Letter from Samuel B. Reed to Jennie Reed, June 22, 1863

In this letter from June 22, 1863, Samuel Reed writes to his wife describing how busy he has been finishing the month's work. He notes that the railroad director's meeting "did not amount to much," and that nothing "definite" can be done until the railroad's primary investors return from Europe. Reed states that he does not believe the prospects for the railroad work in Burlington, Iowa look encouraging for the remainder of the season.

Dearest Jennie

I have been very busy since I recvd [sic] your letter sent by Mr. Harbach and expected to write to you yesterday but did not leave my room except to go to meals until evening then I mustered courage to go to church. Today I have been out on the road as usual. There is so much work for me to do that I shal [sic] not try to go home until after this month's work is settled. Which will take me three or four days in July. The director's meeting did not amount to much there was but one man from Boston, and if he is a fair specimin [sic] of Bostonians I should say from all such good Lord deliver us. The men who furnish the money to build the road are still in Europe and nothing definite will be done until they return. I shall write to Mr. Boyle and keep him informed about the prospects here. To me they don't look very encouraging still the work may be pushed ahead with vigor yet this season. You will I trust write me a long letter giving all the little incidents of your visits since you left me for Washington June 3 1863 I have had but two very short though welcome letters from you since I last saw you. You no doubt have enjoyed your visits very much if I could have been with you a part of the time my happiness would have been much greater than being alone in my room when there is nothing to do on the road.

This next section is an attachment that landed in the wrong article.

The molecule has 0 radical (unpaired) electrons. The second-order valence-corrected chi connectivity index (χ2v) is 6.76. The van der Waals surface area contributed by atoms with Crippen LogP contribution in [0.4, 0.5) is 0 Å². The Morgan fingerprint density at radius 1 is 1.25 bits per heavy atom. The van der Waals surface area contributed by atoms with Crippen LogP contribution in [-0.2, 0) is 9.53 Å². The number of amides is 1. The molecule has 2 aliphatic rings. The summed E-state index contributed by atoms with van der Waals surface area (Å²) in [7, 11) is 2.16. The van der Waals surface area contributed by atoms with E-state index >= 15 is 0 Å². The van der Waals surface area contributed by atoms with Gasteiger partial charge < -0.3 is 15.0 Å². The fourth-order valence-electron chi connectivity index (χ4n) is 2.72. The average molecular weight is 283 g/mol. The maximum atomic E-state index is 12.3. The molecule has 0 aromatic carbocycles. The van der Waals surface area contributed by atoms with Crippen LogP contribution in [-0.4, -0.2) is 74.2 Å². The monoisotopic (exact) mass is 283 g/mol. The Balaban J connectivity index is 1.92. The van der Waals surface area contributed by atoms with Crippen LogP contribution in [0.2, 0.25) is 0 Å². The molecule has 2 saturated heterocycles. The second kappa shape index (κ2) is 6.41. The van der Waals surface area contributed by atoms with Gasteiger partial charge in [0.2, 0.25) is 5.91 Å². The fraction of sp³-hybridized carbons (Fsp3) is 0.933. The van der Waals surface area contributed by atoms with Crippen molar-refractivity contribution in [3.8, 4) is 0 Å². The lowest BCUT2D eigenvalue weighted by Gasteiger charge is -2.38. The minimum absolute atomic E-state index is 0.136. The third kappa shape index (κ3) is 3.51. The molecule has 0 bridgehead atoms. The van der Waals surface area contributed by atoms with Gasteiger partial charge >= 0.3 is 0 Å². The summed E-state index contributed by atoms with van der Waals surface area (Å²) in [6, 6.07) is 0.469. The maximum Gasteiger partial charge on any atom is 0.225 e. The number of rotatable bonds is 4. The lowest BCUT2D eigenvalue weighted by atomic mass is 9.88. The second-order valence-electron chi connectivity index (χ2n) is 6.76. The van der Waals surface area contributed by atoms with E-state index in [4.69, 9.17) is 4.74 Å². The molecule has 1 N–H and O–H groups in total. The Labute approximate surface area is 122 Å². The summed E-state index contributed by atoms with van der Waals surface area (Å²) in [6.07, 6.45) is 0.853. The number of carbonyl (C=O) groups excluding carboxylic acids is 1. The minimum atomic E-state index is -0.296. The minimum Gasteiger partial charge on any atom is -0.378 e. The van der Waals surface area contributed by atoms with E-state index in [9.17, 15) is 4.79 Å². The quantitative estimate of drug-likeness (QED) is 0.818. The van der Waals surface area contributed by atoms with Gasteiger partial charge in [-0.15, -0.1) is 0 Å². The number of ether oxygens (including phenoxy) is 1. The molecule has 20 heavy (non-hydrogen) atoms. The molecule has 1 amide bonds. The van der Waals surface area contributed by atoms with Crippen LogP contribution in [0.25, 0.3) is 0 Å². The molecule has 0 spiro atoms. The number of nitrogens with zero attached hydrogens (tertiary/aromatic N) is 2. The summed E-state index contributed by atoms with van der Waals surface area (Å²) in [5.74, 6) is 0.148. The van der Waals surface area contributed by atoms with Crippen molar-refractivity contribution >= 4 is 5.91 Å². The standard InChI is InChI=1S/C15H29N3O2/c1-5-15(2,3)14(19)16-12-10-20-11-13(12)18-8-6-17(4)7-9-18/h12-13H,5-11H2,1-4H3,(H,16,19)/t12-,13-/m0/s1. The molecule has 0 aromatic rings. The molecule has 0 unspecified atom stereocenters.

I will send a line to Adda which I hope you will be in time to give her before the day of redemtion [sic] expires on the land sold for taxes.

There has been no rain in this place or country around since you were here dust & drouth seem to be killing all vegitation [sic] unless we have rain soon the spring wheat crop will not be worth harvesting winter wheat where there is any looks quite well corn is very small generally not more than 6 inches high some peaces [sic] look well.

Last Friday there was two small boyes [sic] about 12 years old one the son of a merchant the other of Judge Wyhtman (Martha will know him) drowned while bathing in the river. Their bodies were not found until the next day. Remember me to all kiss our little ones for me.

Yours Very Affectionately husband
Samuel B. Reed

About this Document

  • Source: Letter from Samuel B. Reed to Jennie Reed
  • Extent: 2 pages
  • Citation: Yale University Library, Manuscripts and Archives, Samuel Reed Family Papers, Box 2, Folder 29
  • Date: June 22, 1863